The Shining Peak website of introductory philosophy
The Shining Peak was my website of assorted notes for the philosophy lessons I taught at the College in my area. I hope it remains a resource for students, and for anyone else that stumbles onto it. Some of the main fields of philosophy are covered by the links to the left. They are brief summaries of some of the questions, and they emphasize a classical, Platonic, Aristotelian and Scholastic view. The philosophy of Plato and Aristotle, and that of the middle ages, often called scholastic (meaning of the schools), is the foundation of thought. Especially the scholastic era is widely overlooked and under appreciated, yet rich and intriguing era of philosophy, far more interesting usually than the modern cold scientific outlook that finds nothing special in the fact that the universe exists, that humans exist and are really a microcosm of all reality, and can know about reality.
Philosophy should be a love of wisdom, a joy at seeing and studying how things are then reflecting on what that means for me, where is the truth in it, what is the meaning for me. Not a dry system trying to deny there is any wisdom to behold, or trying to prove there is nothing special about anything. Philosophy should behold the universe around us and wonder at the meaning of it, seeking to understand it, not cynically claiming there is no sense to it and dismissing any effort to explain it that might hint at some immaterial or metaphysical causes. It should seek to understand the world around us, not float off into possible worlds that will never be. It should not let itself be replaced with, or reduced to mere scientific knowledge.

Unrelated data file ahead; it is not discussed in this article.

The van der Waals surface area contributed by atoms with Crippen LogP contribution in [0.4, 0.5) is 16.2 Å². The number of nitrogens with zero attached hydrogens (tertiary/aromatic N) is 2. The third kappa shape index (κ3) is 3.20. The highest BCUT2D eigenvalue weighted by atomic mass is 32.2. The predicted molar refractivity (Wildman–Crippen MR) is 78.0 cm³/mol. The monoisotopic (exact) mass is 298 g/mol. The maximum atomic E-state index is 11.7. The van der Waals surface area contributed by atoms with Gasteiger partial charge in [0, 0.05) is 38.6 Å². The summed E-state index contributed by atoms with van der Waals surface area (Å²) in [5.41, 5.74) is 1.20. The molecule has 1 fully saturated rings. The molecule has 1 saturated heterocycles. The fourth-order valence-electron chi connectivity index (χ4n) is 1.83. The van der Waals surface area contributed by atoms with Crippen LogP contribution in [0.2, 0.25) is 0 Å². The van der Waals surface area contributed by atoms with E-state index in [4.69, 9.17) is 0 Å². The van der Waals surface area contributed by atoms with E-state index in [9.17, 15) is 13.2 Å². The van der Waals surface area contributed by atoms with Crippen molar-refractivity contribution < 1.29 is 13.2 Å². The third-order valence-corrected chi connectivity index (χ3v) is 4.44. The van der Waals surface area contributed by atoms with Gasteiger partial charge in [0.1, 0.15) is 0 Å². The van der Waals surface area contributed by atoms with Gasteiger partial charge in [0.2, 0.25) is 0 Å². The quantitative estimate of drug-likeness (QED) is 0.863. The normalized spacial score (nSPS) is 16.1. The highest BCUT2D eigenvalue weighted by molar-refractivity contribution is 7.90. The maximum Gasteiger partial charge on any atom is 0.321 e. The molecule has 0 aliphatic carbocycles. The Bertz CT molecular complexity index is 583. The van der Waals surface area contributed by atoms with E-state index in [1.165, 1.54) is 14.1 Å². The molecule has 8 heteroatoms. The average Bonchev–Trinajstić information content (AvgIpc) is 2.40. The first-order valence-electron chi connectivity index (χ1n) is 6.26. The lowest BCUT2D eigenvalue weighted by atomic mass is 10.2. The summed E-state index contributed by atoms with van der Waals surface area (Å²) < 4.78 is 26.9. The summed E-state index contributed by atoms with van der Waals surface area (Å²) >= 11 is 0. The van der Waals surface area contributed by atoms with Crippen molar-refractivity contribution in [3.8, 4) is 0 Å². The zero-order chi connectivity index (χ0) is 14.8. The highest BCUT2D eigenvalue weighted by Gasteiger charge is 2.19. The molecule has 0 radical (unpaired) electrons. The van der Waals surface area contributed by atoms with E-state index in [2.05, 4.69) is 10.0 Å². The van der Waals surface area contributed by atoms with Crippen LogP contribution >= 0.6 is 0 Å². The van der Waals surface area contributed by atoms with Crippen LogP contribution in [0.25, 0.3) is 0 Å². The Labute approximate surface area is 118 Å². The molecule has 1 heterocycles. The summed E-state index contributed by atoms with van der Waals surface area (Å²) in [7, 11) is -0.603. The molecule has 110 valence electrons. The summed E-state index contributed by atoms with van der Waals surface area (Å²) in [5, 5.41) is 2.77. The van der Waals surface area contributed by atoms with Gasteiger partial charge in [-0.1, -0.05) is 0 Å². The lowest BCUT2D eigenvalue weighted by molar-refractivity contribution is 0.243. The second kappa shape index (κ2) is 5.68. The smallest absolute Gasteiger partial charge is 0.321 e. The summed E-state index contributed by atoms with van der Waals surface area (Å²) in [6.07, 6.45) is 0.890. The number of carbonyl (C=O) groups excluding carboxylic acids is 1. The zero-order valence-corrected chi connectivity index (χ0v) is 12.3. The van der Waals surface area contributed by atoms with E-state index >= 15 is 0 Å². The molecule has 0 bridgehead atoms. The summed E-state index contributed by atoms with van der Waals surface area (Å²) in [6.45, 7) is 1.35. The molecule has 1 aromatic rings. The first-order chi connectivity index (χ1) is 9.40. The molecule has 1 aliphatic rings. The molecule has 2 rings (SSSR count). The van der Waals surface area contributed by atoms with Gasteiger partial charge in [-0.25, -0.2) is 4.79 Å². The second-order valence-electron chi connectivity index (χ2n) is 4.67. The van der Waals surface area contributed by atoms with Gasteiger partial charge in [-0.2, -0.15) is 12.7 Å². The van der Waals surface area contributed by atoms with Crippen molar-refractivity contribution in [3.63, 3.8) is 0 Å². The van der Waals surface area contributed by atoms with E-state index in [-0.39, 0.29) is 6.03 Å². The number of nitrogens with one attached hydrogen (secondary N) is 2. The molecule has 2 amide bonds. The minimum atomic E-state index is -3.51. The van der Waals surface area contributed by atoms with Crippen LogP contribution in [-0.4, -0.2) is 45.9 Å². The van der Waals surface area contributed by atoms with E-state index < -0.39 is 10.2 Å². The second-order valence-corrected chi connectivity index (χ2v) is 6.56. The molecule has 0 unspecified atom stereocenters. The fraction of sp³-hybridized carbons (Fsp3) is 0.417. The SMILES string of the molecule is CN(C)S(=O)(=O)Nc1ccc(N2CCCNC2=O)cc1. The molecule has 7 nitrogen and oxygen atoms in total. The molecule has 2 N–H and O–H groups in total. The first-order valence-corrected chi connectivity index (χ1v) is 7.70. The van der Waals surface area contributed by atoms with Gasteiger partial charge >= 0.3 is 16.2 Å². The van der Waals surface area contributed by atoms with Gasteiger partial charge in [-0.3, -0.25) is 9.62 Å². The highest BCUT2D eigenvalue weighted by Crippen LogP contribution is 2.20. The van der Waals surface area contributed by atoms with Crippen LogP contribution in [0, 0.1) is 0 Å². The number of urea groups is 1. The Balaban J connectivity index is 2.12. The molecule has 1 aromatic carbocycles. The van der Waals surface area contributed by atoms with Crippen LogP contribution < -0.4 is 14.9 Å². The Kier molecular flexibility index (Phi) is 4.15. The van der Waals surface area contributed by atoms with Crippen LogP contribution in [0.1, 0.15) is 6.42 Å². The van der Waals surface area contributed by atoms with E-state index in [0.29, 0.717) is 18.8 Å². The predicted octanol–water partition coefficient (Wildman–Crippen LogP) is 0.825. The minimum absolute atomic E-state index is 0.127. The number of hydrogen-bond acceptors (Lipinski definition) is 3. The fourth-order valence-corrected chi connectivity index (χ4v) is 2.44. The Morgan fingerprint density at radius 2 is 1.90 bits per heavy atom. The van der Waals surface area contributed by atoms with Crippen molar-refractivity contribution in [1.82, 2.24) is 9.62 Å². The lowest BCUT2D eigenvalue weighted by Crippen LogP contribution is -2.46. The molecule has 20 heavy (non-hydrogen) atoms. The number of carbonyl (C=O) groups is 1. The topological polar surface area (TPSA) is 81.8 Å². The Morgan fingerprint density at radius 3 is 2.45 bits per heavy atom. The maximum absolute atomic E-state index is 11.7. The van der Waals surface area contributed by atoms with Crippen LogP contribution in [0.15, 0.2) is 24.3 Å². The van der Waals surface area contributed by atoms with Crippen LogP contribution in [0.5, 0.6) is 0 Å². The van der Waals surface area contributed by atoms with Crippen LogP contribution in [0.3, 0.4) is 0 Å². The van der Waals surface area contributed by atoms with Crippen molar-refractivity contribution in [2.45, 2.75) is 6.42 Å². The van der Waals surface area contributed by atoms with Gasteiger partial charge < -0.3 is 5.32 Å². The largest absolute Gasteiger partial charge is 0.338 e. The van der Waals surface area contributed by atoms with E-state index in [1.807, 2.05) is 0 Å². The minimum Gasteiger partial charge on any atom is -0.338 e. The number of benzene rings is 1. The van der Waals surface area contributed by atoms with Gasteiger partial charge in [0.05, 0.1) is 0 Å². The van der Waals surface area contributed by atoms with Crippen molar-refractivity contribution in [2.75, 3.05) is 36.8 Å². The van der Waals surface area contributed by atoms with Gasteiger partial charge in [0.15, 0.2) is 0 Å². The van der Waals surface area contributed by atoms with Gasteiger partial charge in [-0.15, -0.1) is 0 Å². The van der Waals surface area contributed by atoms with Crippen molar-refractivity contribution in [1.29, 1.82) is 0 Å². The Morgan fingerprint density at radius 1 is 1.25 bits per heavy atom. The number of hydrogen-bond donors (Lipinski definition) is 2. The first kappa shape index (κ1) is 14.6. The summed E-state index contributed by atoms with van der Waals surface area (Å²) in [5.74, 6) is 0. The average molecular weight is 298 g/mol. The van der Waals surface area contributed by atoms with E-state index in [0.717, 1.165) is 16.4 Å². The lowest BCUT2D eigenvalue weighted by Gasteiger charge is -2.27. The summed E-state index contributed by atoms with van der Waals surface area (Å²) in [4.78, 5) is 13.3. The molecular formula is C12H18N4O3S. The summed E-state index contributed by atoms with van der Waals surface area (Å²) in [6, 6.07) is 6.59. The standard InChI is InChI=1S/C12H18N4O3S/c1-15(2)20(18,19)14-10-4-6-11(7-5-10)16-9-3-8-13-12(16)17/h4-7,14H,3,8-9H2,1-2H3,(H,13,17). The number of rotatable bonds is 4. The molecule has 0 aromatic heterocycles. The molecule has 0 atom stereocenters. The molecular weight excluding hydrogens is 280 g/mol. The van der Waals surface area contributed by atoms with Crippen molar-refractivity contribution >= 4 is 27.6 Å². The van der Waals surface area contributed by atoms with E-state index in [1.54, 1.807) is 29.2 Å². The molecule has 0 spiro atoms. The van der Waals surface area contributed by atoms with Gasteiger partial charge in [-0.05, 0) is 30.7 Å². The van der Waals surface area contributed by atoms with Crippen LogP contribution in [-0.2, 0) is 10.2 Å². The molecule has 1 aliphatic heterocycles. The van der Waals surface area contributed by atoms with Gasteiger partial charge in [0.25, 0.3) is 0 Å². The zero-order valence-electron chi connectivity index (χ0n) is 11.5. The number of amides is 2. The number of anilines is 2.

So why is it called the Shining Peak?
Mountain peaks are symbolic of the heights that human thought aspires to. But that is not why it's called that. Actually Shining Peak is just the translation of my name into English from its Luxumbergish/Germanic roots. There is not some other mystical meaning to it, at least not that I intended.
To the left there are links to the sections of philosophy that correspond to the classes I teach. Below those at the left are links to other sites that have philosophical writings or explanations that I think would be helpful, including sites where you can read original writings of various philosophers. Just because I link to a site does not mean I endorse what is said there.